United Kingdom Riots
I just recently finished a project for one of my design classes where we had to create a set of 3 photos to convey the message of an article entitled “The Politics of Desire and Looting” by Adrian Shaughnessy. It’s a really interesting article, and if you have time I would highly recommend looking through it, but it basically presents the UK Riots of 2011 as a word of caution to designers about the impact advertising and design can have on people—that designers need to be responsible and keep in mind the consequences of their actions.
For my photo set, I spent a long time thinking about the core themes and mood of the article. I decided that I wanted to pick three symbols that were not only iconic of the UK, but also referenced design, government, and communication. The three symbols I chose were: The Crown from the “Keep Calm and Carry On” posters, the United Kingdom Flag, and the Red Telephone Booths. I wanted to recreate these symbols with photos depicting the riots and the aftermath of the riots. Luckily, I found a really amazing free photo collage software called “AndreaMosaic“. This little program is amazing, you give it the reference image (the image you want to recreate), then you give it a file of photos, then you choose options like dimensions, tile size, color editing, arrangement, etc. I was so fortunate to find this software because trying to do this by hand would have taken forever and not have been as precise.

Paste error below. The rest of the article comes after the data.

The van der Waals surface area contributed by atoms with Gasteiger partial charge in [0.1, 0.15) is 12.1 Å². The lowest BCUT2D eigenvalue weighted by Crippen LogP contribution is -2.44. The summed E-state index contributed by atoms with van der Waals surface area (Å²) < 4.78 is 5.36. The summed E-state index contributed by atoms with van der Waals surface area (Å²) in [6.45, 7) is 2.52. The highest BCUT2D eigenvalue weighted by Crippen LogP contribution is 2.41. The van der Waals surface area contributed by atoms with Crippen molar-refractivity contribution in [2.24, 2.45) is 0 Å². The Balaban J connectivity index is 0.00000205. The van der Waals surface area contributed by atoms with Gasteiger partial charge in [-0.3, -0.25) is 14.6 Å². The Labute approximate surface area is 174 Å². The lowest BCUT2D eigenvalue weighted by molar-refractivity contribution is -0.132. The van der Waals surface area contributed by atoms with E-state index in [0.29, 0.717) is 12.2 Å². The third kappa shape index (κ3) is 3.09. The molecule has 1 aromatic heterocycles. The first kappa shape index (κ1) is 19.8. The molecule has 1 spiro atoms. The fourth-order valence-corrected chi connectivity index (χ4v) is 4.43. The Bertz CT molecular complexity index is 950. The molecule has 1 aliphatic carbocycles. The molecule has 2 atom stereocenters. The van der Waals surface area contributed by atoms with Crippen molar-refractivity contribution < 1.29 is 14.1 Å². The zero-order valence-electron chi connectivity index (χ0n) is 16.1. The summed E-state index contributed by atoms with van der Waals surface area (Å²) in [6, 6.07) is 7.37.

In the end, my concept was that these iconic symbols of the UK, design, government, and communication, were giving a false impression, which resulted in destruction and chaos. These riots were very complicated, it’s hard to place the blame on anyone because there were so many factors that led to them—the government, education, history, class separation, recession, and yes, even design, all had a part to play in it. I wanted to show that these symbols were made from many parts, and that while the whole looks complete from a distance, when you get closer, you realize how really fractured and ambiguous it really is.
Please click the image thumbnails to view them at a larger scale where you can distinguish the individual pictures.